HISTORY has just been made in Carlow College with the appointment of its first-ever female secular vice-president.
Helen Maher, who is originally from Nurney, Co Carlow has been working in the college for the past ten years and has worked closely alongside its president Fr Conn Ó Maoldhomhnaigh since his appointment in 2015. After a history of 200 years of clerical leadership of the college, Helen told The Nationalist that it was “an honour” for her to be made vice-president.
She was deeply involved in developing the college’s relationship with the outside world and, in particular, with the Visual Arts Centre and IT Carlow. Indeed, she was one of the authors of a historic Memorandum of Agreement, which the presidents of both institutions signed, professing their commitment to strengthening ties with each other.
“I’ve been very committed to the development of the college and its future, but I was still surprised (by the promotion to vice-president) because it’s not traditional,” she said.
Helen also said that her promotion was an indication of the future direction of the college, as the former seminary has become fully inclusive. She also helped in changing the governance of the college, which was founded as a seminary, and has been instrumental in bringing about other fundamental changes after carrying out a survey of what its staff and management sees itself moving to in the future.
Helen has also helped to redesign some of the college courses, while she also developed what is now the social, political and community studies course, which she is now the director of and lectures in.
She’s currently doing a PhD in gender studies and is a coordinator for strategic projects and collaboration in the college. Her main interests lie in gender studies, human rights and social justice.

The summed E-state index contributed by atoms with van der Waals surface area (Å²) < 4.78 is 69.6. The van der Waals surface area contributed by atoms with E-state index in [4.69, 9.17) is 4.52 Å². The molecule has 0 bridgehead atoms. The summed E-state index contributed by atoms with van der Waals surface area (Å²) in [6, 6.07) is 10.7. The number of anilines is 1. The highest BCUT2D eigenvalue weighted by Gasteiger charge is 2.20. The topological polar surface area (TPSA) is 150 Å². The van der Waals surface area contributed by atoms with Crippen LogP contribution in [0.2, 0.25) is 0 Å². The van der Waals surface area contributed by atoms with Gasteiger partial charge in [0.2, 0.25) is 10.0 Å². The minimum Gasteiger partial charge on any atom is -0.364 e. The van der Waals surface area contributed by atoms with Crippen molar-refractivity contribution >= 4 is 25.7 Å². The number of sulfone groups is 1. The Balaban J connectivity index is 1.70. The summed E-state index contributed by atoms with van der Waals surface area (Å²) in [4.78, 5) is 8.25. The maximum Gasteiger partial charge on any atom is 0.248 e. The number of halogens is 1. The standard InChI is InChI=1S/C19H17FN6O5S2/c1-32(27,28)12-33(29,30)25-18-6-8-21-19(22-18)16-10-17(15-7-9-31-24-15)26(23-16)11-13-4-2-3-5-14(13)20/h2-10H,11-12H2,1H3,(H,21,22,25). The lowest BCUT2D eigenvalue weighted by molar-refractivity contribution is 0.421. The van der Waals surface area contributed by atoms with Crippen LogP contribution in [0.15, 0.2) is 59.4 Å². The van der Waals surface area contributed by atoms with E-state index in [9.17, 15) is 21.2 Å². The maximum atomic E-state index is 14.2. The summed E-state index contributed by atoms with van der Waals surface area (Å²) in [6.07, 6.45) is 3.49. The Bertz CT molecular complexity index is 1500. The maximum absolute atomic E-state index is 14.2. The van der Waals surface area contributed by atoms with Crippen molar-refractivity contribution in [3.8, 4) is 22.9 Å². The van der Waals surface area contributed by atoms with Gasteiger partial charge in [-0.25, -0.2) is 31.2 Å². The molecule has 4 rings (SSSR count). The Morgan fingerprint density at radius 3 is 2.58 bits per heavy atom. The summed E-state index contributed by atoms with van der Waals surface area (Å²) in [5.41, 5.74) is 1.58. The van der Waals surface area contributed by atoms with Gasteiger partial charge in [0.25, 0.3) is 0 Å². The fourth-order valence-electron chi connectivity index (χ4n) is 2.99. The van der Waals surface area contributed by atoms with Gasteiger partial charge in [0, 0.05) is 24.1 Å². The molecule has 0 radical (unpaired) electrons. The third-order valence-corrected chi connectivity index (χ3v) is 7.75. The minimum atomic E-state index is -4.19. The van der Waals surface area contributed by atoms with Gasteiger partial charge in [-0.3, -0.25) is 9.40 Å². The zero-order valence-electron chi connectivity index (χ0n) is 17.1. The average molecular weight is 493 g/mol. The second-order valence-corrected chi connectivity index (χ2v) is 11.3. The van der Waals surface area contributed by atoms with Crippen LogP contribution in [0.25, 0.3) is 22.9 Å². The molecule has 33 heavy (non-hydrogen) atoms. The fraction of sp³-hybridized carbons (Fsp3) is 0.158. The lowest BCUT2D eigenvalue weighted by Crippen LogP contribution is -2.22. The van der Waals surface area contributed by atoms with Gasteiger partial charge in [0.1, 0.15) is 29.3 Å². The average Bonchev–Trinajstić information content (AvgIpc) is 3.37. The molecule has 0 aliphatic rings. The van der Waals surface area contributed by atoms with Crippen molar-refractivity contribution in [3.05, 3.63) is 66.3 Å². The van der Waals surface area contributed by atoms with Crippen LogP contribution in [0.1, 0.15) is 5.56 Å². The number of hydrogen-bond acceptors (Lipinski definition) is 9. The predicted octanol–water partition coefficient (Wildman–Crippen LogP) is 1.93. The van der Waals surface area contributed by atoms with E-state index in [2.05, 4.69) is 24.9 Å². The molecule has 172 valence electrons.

She said that while she acknowledges the role of technology in society and the beneficial changes that it can bring about, she believes that classical and traditional subjects such as philosophy, theology and sociology are as relevant to today’s world as ever.
“The older disciplines have a valuable place in our society and how we see ourselves. We ask questions about the type of world that we live in and how we as human beings contribute to that world. If you don’t stop and ask what humanity is about, we’re in danger of not serving ourselves or our planet properly,” she asserted.
She acknowledged the important role that her parents Mary and James Maher had in her education, as they supported her decisions in travel, working in society and staying in academia.
Having attended school locally at Presentation de la Salle, Bagenalstown, she completed an arts degree in UCD, after which she did a masters degree in peace studies at Bradford University, the first course of its kind.
She’s a firm believer in education and still likes to lecture in Carlow College.
“Education is about opening door-after-door. There are moments in learning that are life-changing. I tell my students not to rush through their studies, but to enjoy it and recognise the privilege they have of learning. I ask them to take a moment and let those doors open and then to walk right through them,” she concluded.